Summary: “Consumers will soon be able to bypass their doctors by going online to order cholesterol readings, thyroid tests and other bloodwork from the biggest diagnostics company in the U.S.,” Bloomberg News reports.
The story is a reflection of the changing world of lab work. A number of online providers have been serving as middlemen, allowing customers to call and contract with them for lab work, paying online, then receiving a voucher that they take to a major bricks-and-mortar lab like LabCorp.
There’s also new competition from Theranos, a Silicon Valley startup that promises cheaper lab tests with less blood drawn, from retail locations.(Update, February 2016: Theranos has encountered a series of challenges and setbacks to its technology and business model; here’s a New York Times article.) Dallas Mavericks owner Mark Cuban got into the act too recently, recommending that healthy people have their blood tested regularly, and bringing a storm of condemnation and debate.
Also, as our reporting shows, the prices for lab tests can be all over the map. Here’s a blog post about that.
So this change is, well, big.
“Laboratory Corp. of America Holdings will let customers go online to pay for tests, visit a service center to get blood drawn, then view the results on the Web. The company has already been doing back-office lab work for a number of Internet firms that let people order up tests without a doctor,” Cynthia Koons reported on Bloomberg.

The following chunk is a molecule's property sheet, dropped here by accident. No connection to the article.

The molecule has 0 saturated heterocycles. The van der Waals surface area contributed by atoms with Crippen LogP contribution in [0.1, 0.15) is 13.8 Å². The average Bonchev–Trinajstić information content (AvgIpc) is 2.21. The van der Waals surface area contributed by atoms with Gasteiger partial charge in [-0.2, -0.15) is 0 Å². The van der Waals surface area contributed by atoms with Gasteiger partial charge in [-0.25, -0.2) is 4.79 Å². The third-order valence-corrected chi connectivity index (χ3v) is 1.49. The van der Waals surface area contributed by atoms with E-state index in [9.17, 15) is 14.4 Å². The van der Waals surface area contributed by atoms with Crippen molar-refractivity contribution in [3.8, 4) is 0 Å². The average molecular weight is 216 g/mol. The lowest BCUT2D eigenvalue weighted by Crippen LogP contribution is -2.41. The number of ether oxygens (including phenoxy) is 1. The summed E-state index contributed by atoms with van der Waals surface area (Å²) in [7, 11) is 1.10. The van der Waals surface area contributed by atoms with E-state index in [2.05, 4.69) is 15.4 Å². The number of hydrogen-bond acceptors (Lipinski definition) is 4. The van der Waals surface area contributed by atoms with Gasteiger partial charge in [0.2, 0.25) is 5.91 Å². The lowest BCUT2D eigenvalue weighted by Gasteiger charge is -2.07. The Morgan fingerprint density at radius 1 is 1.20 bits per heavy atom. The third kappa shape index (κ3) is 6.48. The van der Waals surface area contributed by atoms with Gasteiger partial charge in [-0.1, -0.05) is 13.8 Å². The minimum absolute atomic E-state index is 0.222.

“Rapid and at-home diagnostics are a growing corner of the health-care market, with businesses like WellnessFX Inc. and Direct Laboratory Services LLC tapping into demand from patients who want to get sensitive results in private or seek to monitor their health outside of the traditional doctor’s office. Companies like LabCorp are tapping into demand from consumers who want to measure their bodies to monitor the effects of exercise and healthy living and to learn about their potential risks of disease.
“ ‘We need to retake that territory for ourselves,’ LabCorp Chief Executive Officer David King said in a telephone interview. ‘It’s a growth opportunity for us. It’s something consumers increasingly want to have access to, and it’s something we’re doing already and our capabilities are being utilized without us getting the benefit from a branding perspective.’ ” “The Doctor Is Out: LabCorp to Let Consumers Order Own Tests,” Bloomberg Business.